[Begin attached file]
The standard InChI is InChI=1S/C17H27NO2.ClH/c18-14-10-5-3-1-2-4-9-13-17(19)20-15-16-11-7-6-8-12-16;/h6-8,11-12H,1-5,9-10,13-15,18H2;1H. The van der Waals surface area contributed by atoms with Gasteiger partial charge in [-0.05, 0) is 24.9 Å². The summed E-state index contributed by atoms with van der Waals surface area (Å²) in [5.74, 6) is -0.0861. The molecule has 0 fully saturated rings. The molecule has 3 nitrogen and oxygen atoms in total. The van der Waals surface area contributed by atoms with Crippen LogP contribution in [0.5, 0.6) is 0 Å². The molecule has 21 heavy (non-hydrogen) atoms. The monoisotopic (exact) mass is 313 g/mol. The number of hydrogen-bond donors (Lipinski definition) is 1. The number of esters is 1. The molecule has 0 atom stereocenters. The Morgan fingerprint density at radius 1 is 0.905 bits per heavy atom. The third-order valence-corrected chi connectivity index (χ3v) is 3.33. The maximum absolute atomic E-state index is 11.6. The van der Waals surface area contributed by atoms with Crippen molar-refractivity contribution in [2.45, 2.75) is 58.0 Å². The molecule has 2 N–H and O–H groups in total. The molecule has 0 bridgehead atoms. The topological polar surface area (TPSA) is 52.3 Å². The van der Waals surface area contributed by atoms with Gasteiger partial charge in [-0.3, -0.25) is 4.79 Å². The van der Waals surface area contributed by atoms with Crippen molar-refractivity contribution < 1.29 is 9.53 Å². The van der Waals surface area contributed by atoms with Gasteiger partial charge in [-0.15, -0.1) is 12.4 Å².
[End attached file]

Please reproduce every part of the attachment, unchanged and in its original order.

The standard InChI is InChI=1S/C17H27NO2.ClH/c18-14-10-5-3-1-2-4-9-13-17(19)20-15-16-11-7-6-8-12-16;/h6-8,11-12H,1-5,9-10,13-15,18H2;1H. The van der Waals surface area contributed by atoms with Gasteiger partial charge in [-0.05, 0) is 24.9 Å². The summed E-state index contributed by atoms with van der Waals surface area (Å²) in [5.74, 6) is -0.0861. The molecule has 0 fully saturated rings. The molecule has 3 nitrogen and oxygen atoms in total. The van der Waals surface area contributed by atoms with Crippen LogP contribution in [0.5, 0.6) is 0 Å². The molecule has 21 heavy (non-hydrogen) atoms. The monoisotopic (exact) mass is 313 g/mol. The number of hydrogen-bond donors (Lipinski definition) is 1. The number of esters is 1. The molecule has 0 atom stereocenters. The Morgan fingerprint density at radius 1 is 0.905 bits per heavy atom. The third-order valence-corrected chi connectivity index (χ3v) is 3.33. The maximum absolute atomic E-state index is 11.6. The van der Waals surface area contributed by atoms with Crippen molar-refractivity contribution in [2.45, 2.75) is 58.0 Å². The molecule has 2 N–H and O–H groups in total. The molecule has 0 bridgehead atoms. The topological polar surface area (TPSA) is 52.3 Å². The van der Waals surface area contributed by atoms with Gasteiger partial charge in [-0.3, -0.25) is 4.79 Å². The van der Waals surface area contributed by atoms with Crippen molar-refractivity contribution < 1.29 is 9.53 Å². The van der Waals surface area contributed by atoms with Gasteiger partial charge in [-0.15, -0.1) is 12.4 Å².